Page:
Now for Part Two – The Flip Side.
I find it interesting that Hachette asked their authors not to talk about the dispute between Hachette and Amazon because Hachette wants to control the message – only have one voice for their side of the dispute. That’s actually a good idea, and I’m sure their lawyers are grateful considering they’re still in negotiations. Although the world is a cynical place and no doubt many see it as akin to a gag order, especially when Amazon has gone the exact opposite route and sent letters to its indy authors inviting all of them to put in their two cents – after carefully telling them what Amazon perceives the problem to be and telling them what talking points to address. Authors clearly cannot be trusted to think about these things for themselves. Ahem.
I posted a link to Amazon’s letter and, while Hachette has made their own statements, I’ll point out some authors aren’t siding with Amazon. Clearly some can think for themselves. Oops. Here’s a link to that letter. It’s worth looking at a list of what some notable authors are crying foul over.
Now, a point was made a week ago when the Authors United letter came out picking apart the argument citing that books from Amazon’s presses aren’t sold at all bookstores, so their authors are as much a victim as Hachette’s and the letter is hypocritical. No. It’s true that books from Amazon’s presses aren’t sold in all bookstores, but that’s a matter of distribution. When you choose a publisher, you are limited to that publisher’s distribution options. What the letter is referring to is a bookstore or retailer having the book on the shelf, having the customer available, and trying to convince the customer to purchase something else instead. That is what Amazon has been doing to some of Hachette’s authors because of this dispute.
Now Hachette, in their ever polite, understated way (which proves my point last week that they’re not living in today’s business world) says the dispute is over Amazon seeking more profit and market share at the expense of the authors, bookstores, and publishers. I hesitate to point this out, but they’re a business. You’re going to have to make a more forceful statement than that to get my attention.
And let’s loop back around to eBook pricing that Amazon says this is over. Specifically, let’s look at allegations of collusion. Amazon didn’t have to dig deep for that little gem, they were involved in the lawsuit, having brought the eBook pricing issue to the DOJ’s attention. Yes, the DOJ went after the Big Six (remember, it’s really only five) but the publishers were the sidekicks in this story, the ringleader was – Apple.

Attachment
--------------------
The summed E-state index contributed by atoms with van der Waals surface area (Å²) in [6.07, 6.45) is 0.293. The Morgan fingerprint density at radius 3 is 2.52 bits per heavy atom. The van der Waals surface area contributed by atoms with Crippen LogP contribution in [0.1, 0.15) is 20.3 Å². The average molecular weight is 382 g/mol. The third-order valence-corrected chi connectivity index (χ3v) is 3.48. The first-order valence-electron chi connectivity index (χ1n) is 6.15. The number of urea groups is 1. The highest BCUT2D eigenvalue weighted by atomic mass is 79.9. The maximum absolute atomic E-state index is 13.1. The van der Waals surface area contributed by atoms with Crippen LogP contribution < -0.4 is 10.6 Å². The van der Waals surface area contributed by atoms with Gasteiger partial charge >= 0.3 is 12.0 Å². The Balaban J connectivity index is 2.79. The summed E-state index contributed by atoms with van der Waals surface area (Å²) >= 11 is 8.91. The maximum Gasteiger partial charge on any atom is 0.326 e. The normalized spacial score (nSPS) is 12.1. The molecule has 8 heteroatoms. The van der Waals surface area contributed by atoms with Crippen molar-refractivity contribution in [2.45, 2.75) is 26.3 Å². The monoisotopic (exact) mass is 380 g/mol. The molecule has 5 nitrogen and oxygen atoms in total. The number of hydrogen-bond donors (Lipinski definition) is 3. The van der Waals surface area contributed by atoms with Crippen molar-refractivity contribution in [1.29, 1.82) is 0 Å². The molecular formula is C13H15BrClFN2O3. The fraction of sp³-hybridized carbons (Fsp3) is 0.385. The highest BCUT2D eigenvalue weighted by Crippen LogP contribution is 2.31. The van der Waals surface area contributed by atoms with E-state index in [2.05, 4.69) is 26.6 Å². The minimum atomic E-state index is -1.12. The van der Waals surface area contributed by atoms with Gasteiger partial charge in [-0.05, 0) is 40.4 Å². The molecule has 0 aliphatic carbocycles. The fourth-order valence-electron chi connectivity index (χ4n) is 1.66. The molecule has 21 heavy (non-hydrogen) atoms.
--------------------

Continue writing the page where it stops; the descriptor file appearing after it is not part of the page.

Do I believe the WSJ story? Yes, I always did. Sorry, Hachette, but the Big Six are dinosaurs in their thinking, I’ve been pretty clear on that point, and Apple is historically ruthless in theirs. Apple has been dragged into court many times before for their business practices, this isn’t a surprise. Hachette was one of the publishers who settled, by the way. They learned their lesson, paid their fine, it’s in the past.
By bringing it up, Amazon makes you not like them. Just like Authors United paints a bad picture of Amazon by telling you about what they’re doing to Hachette’s authors. It’s a PR war.
Who’s right? I don’t know everything that is in dispute between Hachette and Amazon. This is about more than eBook prices, or at least it better be. This is about control. In that context, I have to side with Hachette.
Hachette is, in a way, representing the Big Six, and by extension, the publishing industry. Publishing houses, and the extended support staff that surround them, provide direction and structure for the industry as a whole. Even indy authors benefit from it. Lessons and information are frustratingly unidirectional, it seems, but it’s better than not having the information at all. Hachette has a history with publishing. They need to update their thinking, but they understand why books are important to society. Quality is important to them, authors and readers mostly trust and understand it, even if there are growing pains at the moment.
Amazon is a business, period. Granted, they could do less to encourage a quality product, but it wouldn’t take a lot of effort to do so much more. Taking a few tips from competitors such as Smashwords, B&N, or major publishers, could help them and their authors offer a more consistent quality product for their customers. They’re so concerned with pumping out books, making it easy for anyone to publish almost anything and getting their 30-70% that they don’t care when their authors publish a book two chapters at a time and call it a series.
I publish with Amazon. I don’t want them in control of the publishing industry, I don’t want that future. They know how to do business, but not how to promote literacy or artistic expression. There’s no place for literary agents in an Amazon-based future. Brick and mortar stores, then libraries, will shrivel and many will die. Many already have, but more. We’ll lose a lot of young readers when there’s nowhere for them to go to browse and see what simply catches their eye. Children need the tactile feel of books to begin to love them. Toddlers like to touch things and be visually stimulated by the colors and pictures. They can’t get that online. They’ll graduate to eBooks later.
Amazon is a business and it has its place. That place is not directing the future of literature. Leave that to publishers.